#4 Check for industry experience
In addition to making sure a business coach’s personal work history and qualifications stack up in a general sense, it may be that you need a coach who can offer direct experience building businesses in your industry.
This won’t be true for all businesses; sometimes a generalist can offer all you need. In any case, an experienced coach will have worked across a range of industries and sectors. But if you operate in a very niche market with unique regulations and customer needs or one that requires a high level of technical knowledge, more direct industry expertise could become a priority.
#5 Examine their business structure
Is your potential business coach a solo operator or part of a larger team? While there is nothing wrong with working alone, a coach who can draw upon the expertise, skillsets, resources and contacts of a larger group is likely better placed to tailor their advice to you and your business. Sometimes more really is more.
#6 Ask about their network
In the business world, it really can be who you know that makes all the difference. If you work with a business coach who is well-connected, they are much more likely to be able to put you in touch with the right people (from suppliers through to potential partnerships) that will help you grow your business.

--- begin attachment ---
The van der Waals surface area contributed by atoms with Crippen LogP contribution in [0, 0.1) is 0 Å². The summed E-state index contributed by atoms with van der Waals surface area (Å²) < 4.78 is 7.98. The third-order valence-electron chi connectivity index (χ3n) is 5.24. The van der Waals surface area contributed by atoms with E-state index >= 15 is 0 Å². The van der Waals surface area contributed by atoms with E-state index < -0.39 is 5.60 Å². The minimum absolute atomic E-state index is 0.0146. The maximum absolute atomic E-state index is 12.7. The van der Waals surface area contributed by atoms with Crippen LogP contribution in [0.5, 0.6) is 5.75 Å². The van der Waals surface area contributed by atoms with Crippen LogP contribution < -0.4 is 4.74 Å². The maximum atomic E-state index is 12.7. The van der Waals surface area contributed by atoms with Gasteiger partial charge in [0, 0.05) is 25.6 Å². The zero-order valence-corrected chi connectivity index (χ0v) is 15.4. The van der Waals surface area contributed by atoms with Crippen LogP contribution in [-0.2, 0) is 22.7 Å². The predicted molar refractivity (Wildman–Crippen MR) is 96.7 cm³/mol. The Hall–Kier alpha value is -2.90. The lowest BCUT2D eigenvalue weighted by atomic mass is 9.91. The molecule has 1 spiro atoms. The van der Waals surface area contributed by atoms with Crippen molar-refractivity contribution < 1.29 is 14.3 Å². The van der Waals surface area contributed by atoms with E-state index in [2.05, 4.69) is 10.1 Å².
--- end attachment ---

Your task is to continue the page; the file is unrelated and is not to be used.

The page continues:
#7 Scope out additional resources
Frameworks, marketing plans, tools, tactics, templates – these are all examples of things that an established and experienced business coach will be able to offer you. When you sit down to work on strategies with your business mentor, you want to be confident that you are going to walk away with something tangible. Ask what resources they have developed during their time as a coach that have proven successful for past clients. They shouldn’t be constantly reinventing the wheel; it’s a good sign if they’ve translated their good track record into repeatable processes that you can benefit from.
#8 Get a feel for the chemistry
At some point you really just need to meet with a potential business coach to get a feel for the connection and make sure you click. As well as mutual respect for each other, you and your business mentor should have a positive, honest and open relationship. You will need to be able to take their advice on board and they will need to understand how to work with you to help you realise your potential.
From 29,635 to ‘The One’ perfect business coach in Melbourne for you
With all the options out there these days, selecting a business coach may seem like a daunting prospect. However, if a potential mentor ticks off all the above elements, you can set out on your coaching journey with confidence. At this point, you should be clear on what you want to achieve and, at the very least, have a short-list of business coaches who are well positioned to help you kick those goals. What a great way to start a new business year!